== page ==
Graduated that in Sept. 2002...... about 3 months after the .com bust.

So, clearly not the best time (although better than now I assume).. again, graduate milkround didn't really get me anywhere (although this time I took it seriously)...... so I got a temp contract at Lewisham Social Services doing data input and sorting their electronic records out (meeting govt. standards and so on).

During THAT 12 months went through the milkround a 3rd time....... and landed 3 entry level IT roles, took the best paid one at a large software company, and went on from there, through entry-level, standard and now senior level (looking to move up into jnr. mgmt).

Don't get me wrong..... as you can see it was hard...... but when I got that first graduate role I was in an intake of about 12, and a fair portion of that intake were people who were on their first time on the milkround. One of them, it was the first job he'd even applied for !

My experience was...... you need a 2:1 at least. But if you have that and just keep plugging away, you can get in...... particularly if you are willing to take a "temp" job to indicate willingness while looking. I must have sent 100-150 applications and done 20-25 interviews over the 3 years (with maybe 20 of them in the last 2 years) but I never expected it to be anything but constantly plugging away to get in. I think it also helped that, previuous to univeristy, I'd spent a couple of years working dead end office/factory jobs........so I knew what the alternative was. Beleive me, that kept the motivation up to just keep plugging away.

All I can say is....... don't give up.......... learn from the mistakes you made in previous interviews/applications (always get feedback) and incrementally improve your application/interview technique. In my experience... if you keep plugging away you get there in the end.

I assumed I'd done poorly to take so long to get in...... particularly as the intake I eventually joined was so full of "first time out of the blocks" guys....... sounds like my experience was more typical than I thought, but still........ you HAVE to keep going. You get 3 years after graduation before you are no longer eligable for the graduate entry schemes at most places. You HAVE to go full tilt at it...... complete every application you can find....... and make sure you fully use all 3 years, don't give up before that 3 year deadline.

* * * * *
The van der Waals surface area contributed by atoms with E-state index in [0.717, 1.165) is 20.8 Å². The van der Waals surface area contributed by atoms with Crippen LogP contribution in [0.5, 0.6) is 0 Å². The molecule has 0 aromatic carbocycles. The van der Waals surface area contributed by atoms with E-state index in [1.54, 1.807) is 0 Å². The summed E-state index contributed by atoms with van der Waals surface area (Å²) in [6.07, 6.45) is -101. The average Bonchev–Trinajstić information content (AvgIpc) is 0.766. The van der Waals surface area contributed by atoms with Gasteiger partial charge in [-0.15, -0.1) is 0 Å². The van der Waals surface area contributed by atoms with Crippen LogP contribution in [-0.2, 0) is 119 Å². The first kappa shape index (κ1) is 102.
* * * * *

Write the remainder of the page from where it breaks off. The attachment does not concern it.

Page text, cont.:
(although had I missed that deadline I'd have gone back for a PhD to give me another 3 years)

Yours,

TGP

Problem with Temping is it has to have some attachment to the work you wish to move into. Not many IT/Management employers will be that impressed with the fact you've already sold yourself short, and currently working as a shop assistant (ftpov).

Seen too many people trapped for years in these so called temporary jobs. However they can sometines lead to other avenues.

Edited by PopGun

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Problem with Temping is it has to have some attachment to the work you wish to move into. Not many IT/Management employers will be that impressed with the fact you've already sold yourself short, and currently working as a shop assistant (ftpov).

Seen too many people trapped for years in these so called temporary jobs. However they can sometines lead to other avenues.

Well I wasn't taking it to build my CV...... I had bills to pay, and it paid them.

To be honest I don't think the temp job experience was a major factor.

In the year before this job, and the year of this job, I got about the same amount of interviews........ what DID make a difference was that I'd improved my interview technique so much that I turned a 0/10 joboffer/interview ratio in the previous year to about 3/10 ratio in the 2nd (post temp job) year.

If I hadn't got he Lewisham job...... I'd have gone back to the factories I worked in pre-uni/during-uni and just plugged away at the milround as I had been doing.

Yours,

TGP

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I lost a lot of faith in the system.

Graduated in 2000 from a good university. Scraped into a graduate role that was not my first preference but could be a foot in the door.

Earning about 30K in 2001.